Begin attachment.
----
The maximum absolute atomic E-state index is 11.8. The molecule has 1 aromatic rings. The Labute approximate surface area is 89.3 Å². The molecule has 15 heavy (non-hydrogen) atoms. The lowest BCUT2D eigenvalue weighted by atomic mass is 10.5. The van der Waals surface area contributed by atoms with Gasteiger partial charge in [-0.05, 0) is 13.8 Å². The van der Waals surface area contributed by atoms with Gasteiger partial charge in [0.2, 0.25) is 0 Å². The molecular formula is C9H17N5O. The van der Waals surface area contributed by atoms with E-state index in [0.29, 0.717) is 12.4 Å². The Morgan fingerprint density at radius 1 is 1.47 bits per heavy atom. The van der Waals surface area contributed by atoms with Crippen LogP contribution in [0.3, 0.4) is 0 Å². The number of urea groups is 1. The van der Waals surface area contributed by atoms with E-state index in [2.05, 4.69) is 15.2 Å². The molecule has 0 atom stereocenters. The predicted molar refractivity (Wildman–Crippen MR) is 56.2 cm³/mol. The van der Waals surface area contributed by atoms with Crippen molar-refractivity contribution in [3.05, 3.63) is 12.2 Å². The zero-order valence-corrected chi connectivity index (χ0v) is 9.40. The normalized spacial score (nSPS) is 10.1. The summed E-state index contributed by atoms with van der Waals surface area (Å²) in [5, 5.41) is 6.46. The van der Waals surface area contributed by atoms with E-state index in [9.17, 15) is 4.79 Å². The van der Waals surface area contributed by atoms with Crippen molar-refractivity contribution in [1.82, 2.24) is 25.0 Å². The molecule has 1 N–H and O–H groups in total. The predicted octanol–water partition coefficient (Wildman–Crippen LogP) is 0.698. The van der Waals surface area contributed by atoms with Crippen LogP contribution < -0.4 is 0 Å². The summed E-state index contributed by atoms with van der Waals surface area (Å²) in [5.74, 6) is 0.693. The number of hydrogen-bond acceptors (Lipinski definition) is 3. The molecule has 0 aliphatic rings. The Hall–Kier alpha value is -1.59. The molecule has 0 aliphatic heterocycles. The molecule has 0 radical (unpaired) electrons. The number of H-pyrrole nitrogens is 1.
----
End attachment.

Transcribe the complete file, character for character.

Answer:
The maximum absolute atomic E-state index is 11.8. The molecule has 1 aromatic rings. The Labute approximate surface area is 89.3 Å². The molecule has 15 heavy (non-hydrogen) atoms. The lowest BCUT2D eigenvalue weighted by atomic mass is 10.5. The van der Waals surface area contributed by atoms with Gasteiger partial charge in [-0.05, 0) is 13.8 Å². The van der Waals surface area contributed by atoms with Gasteiger partial charge in [0.2, 0.25) is 0 Å². The molecular formula is C9H17N5O. The van der Waals surface area contributed by atoms with E-state index in [0.29, 0.717) is 12.4 Å². The Morgan fingerprint density at radius 1 is 1.47 bits per heavy atom. The van der Waals surface area contributed by atoms with Crippen LogP contribution in [0.3, 0.4) is 0 Å². The number of urea groups is 1. The van der Waals surface area contributed by atoms with E-state index in [2.05, 4.69) is 15.2 Å². The molecule has 0 atom stereocenters. The predicted molar refractivity (Wildman–Crippen MR) is 56.2 cm³/mol. The van der Waals surface area contributed by atoms with Crippen molar-refractivity contribution in [3.05, 3.63) is 12.2 Å². The zero-order valence-corrected chi connectivity index (χ0v) is 9.40. The normalized spacial score (nSPS) is 10.1. The summed E-state index contributed by atoms with van der Waals surface area (Å²) in [5, 5.41) is 6.46. The van der Waals surface area contributed by atoms with E-state index in [9.17, 15) is 4.79 Å². The van der Waals surface area contributed by atoms with Crippen molar-refractivity contribution in [1.82, 2.24) is 25.0 Å². The molecule has 1 N–H and O–H groups in total. The predicted octanol–water partition coefficient (Wildman–Crippen LogP) is 0.698. The van der Waals surface area contributed by atoms with Crippen LogP contribution < -0.4 is 0 Å². The summed E-state index contributed by atoms with van der Waals surface area (Å²) in [5.74, 6) is 0.693. The number of hydrogen-bond acceptors (Lipinski definition) is 3. The molecule has 0 aliphatic rings. The Hall–Kier alpha value is -1.59. The molecule has 0 aliphatic heterocycles. The molecule has 0 radical (unpaired) electrons. The number of H-pyrrole nitrogens is 1.